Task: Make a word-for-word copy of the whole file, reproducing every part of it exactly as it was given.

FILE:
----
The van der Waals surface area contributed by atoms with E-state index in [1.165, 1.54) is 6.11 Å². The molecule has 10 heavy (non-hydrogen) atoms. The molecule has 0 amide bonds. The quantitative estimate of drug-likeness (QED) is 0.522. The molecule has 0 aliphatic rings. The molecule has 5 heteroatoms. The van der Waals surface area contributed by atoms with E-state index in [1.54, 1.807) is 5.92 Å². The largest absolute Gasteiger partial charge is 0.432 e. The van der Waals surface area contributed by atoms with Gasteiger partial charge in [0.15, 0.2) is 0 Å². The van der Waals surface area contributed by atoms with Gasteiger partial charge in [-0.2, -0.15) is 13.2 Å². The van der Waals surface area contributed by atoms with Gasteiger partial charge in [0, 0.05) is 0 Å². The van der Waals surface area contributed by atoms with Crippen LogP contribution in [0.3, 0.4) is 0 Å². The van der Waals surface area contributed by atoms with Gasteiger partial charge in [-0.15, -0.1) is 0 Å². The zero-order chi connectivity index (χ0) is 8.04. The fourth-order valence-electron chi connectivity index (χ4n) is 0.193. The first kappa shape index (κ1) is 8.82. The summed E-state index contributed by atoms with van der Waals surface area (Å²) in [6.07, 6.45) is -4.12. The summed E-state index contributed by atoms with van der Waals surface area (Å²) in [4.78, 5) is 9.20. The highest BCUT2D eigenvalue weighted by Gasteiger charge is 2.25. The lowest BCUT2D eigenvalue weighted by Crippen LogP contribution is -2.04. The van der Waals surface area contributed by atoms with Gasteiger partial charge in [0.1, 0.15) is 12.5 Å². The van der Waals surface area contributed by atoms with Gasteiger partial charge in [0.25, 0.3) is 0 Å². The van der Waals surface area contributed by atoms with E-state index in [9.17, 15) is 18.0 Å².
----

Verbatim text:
The van der Waals surface area contributed by atoms with E-state index in [1.165, 1.54) is 6.11 Å². The molecule has 10 heavy (non-hydrogen) atoms. The molecule has 0 amide bonds. The quantitative estimate of drug-likeness (QED) is 0.522. The molecule has 0 aliphatic rings. The molecule has 5 heteroatoms. The van der Waals surface area contributed by atoms with E-state index in [1.54, 1.807) is 5.92 Å². The largest absolute Gasteiger partial charge is 0.432 e. The van der Waals surface area contributed by atoms with Gasteiger partial charge in [0.15, 0.2) is 0 Å². The van der Waals surface area contributed by atoms with Gasteiger partial charge in [-0.2, -0.15) is 13.2 Å². The van der Waals surface area contributed by atoms with Gasteiger partial charge in [0, 0.05) is 0 Å². The van der Waals surface area contributed by atoms with Crippen LogP contribution in [0.3, 0.4) is 0 Å². The van der Waals surface area contributed by atoms with Gasteiger partial charge in [-0.15, -0.1) is 0 Å². The zero-order chi connectivity index (χ0) is 8.04. The fourth-order valence-electron chi connectivity index (χ4n) is 0.193. The first kappa shape index (κ1) is 8.82. The summed E-state index contributed by atoms with van der Waals surface area (Å²) in [6.07, 6.45) is -4.12. The summed E-state index contributed by atoms with van der Waals surface area (Å²) in [4.78, 5) is 9.20. The highest BCUT2D eigenvalue weighted by Gasteiger charge is 2.25. The lowest BCUT2D eigenvalue weighted by Crippen LogP contribution is -2.04. The van der Waals surface area contributed by atoms with Gasteiger partial charge in [0.1, 0.15) is 12.5 Å². The van der Waals surface area contributed by atoms with Gasteiger partial charge in [0.25, 0.3) is 0 Å². The van der Waals surface area contributed by atoms with E-state index in [9.17, 15) is 18.0 Å².